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Serie A weighs up options ahead of next broadcast rights contracts

Italian soccer top flight wants major increase on media revenues from 2024/25.

7 February 2023 Ed Dixon

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  • Serie A aims to close gap on Premier League and LaLiga
  • League could scrap exclusive deals in bid to boost earnings

As Serie A prepares to strike new broadcast rights deals from 2024/25, Italian soccer’s top flight is weighing up several options in an effort to increase media revenues.

The league’s current domestic deal with sports streaming service DAZN is worth €2.5 billion (US$2.7 billion) and runs from 2021 to 2024. Pay-TV broadcaster Sky Italia also has a package worth a reported €262.5 million (US$280.9 million) over three years.

However, those figures pale in comparison to the Premier League, with English soccer’s top tier earning UK£5 billion (US$5.9 billion) alone from its domestic rights arrangements.

The feeling among Serie A stakeholders is the league has to find ways to close the gap. AC Milan owner Gerry Cardinale already believes Serie A, in terms of the quality of the soccer on show, is “on a level with LaLiga”, adding that the media rights revenue disparity between the Spanish top flight and the Premier League “should be improved”.

Serie A’s overseas TV rights deals, also covering the 2021/24 cycle, are worth around €670 million (US$717 million), which is dwarfed by the Premier League’s US$6.55 billion for 2022/25.

Reuters reported last October that Serie A chief executive Luigi De Siervo is pushing to increase the league’s international broadcast revenue to around €1.1 billion (US$1.2 billion) for 2024/2027 and about €1.9 billion (US$2 billion) for 2027/30.

Domestically, fees of €3.2 billion (US$3.4 billion) and €3.4 billion (US$3.6 billion) for the 2024/27 and 2027/30 periods are purportedly being targeted.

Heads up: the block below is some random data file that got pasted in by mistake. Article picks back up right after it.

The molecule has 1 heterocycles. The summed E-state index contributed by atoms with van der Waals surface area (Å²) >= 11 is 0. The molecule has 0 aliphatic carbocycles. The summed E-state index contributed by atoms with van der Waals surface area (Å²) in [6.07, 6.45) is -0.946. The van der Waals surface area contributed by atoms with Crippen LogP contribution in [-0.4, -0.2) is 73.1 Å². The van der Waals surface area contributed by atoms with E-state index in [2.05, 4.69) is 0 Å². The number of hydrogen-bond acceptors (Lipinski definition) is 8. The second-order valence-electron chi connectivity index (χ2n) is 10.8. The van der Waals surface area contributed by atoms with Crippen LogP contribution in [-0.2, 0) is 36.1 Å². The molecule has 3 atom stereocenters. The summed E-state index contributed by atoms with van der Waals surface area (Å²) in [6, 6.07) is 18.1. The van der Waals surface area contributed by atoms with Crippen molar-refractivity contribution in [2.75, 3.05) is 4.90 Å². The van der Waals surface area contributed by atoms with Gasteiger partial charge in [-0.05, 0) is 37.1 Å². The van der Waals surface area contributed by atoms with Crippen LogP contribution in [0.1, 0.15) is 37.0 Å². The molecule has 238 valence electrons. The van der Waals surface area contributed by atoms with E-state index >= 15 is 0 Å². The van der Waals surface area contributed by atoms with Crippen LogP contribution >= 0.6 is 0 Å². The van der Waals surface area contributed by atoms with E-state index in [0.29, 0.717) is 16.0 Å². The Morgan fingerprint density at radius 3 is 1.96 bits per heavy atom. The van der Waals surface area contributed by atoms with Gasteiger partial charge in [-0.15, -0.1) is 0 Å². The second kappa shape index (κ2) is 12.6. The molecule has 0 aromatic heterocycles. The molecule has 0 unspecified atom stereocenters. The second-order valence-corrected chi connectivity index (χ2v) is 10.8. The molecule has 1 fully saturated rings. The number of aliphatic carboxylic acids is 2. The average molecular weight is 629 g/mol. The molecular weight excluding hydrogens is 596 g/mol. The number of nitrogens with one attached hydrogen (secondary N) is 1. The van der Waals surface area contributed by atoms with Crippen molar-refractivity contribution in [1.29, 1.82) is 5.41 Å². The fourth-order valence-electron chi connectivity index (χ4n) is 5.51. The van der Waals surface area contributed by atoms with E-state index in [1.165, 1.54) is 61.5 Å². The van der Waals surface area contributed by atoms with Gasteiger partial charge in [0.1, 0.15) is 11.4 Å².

Of course, actually hitting those numbers is a different matter. One option is to seek external investment. Goldman Sachs and JPMorgan Chase & Co have been linked with financing Serie A’s media rights business. The latter is reportedly able to provide between €700 million (US$749 million) and €1 billion (US$1.1 billion) in bank financing, with the rights acting as the collateral backing the investment.

Resurrecting a deal with a private equity firm through the spinoff the league’s media business is also on the table. A €1.7 billion (US$1.8 billion) offer from a CVC Capital Partners-led consortium, also featuring Advent International and FSI, seemed a formality, only for several clubs to block the proposal in 2021.

More recently, Apollo Global Management and Searchlight Capital, alongside a group of funds led by Carlyle Group Inc, have also reportedly expressed interest in buying into Serie A’s rights.

There is also the potential to overhaul how rights are awarded. According to Repubblica Affari & Finanza, Serie A is mulling abandoning exclusive agreements in favour of attracting multiple broadcasters.

That approach was taken by the second-tier Serie B, which managed to triple its broadcast revenues for 2021/24 through agreements with DAZN, Sky and Helbiz.

Should Serie A go down that route, it will reportedly be aided by the Authority for Communications Guarantees (Agcom) regulator, whose guidelines for the next rights cycle specify that the league’s matches should be aired by as many operators as possible. This is in part to help reduce the average price consumers will have to pay.

Additionally, an amendment has been filed to extend the maximum duration of domestic broadcast deals for Serie A, as well as other professional sports leagues, from three to five years.

Extra competition could prove costly for DAZN. The service has experienced several technical problems during its Serie A broadcasts, including at the start of the ongoing campaign when viewers were unable to log into their accounts. DAZN promised that the issue had been identified and resolved, and that compensation was being offered to customers.

As well as TV, Serie A is moving ahead with plans to launch an in-house radio channel. It hopes the offering will reach more than 20 million fan across Italy and is taking interest from companies able to provide the services required to get the service off the ground.

Currently, Italian public-service broadcaster Rai holds radio rights to Serie A games until the end of 2023/24, though the league’s in-house channel would also focus on other exclusive content, such as match reruns and podcasts.

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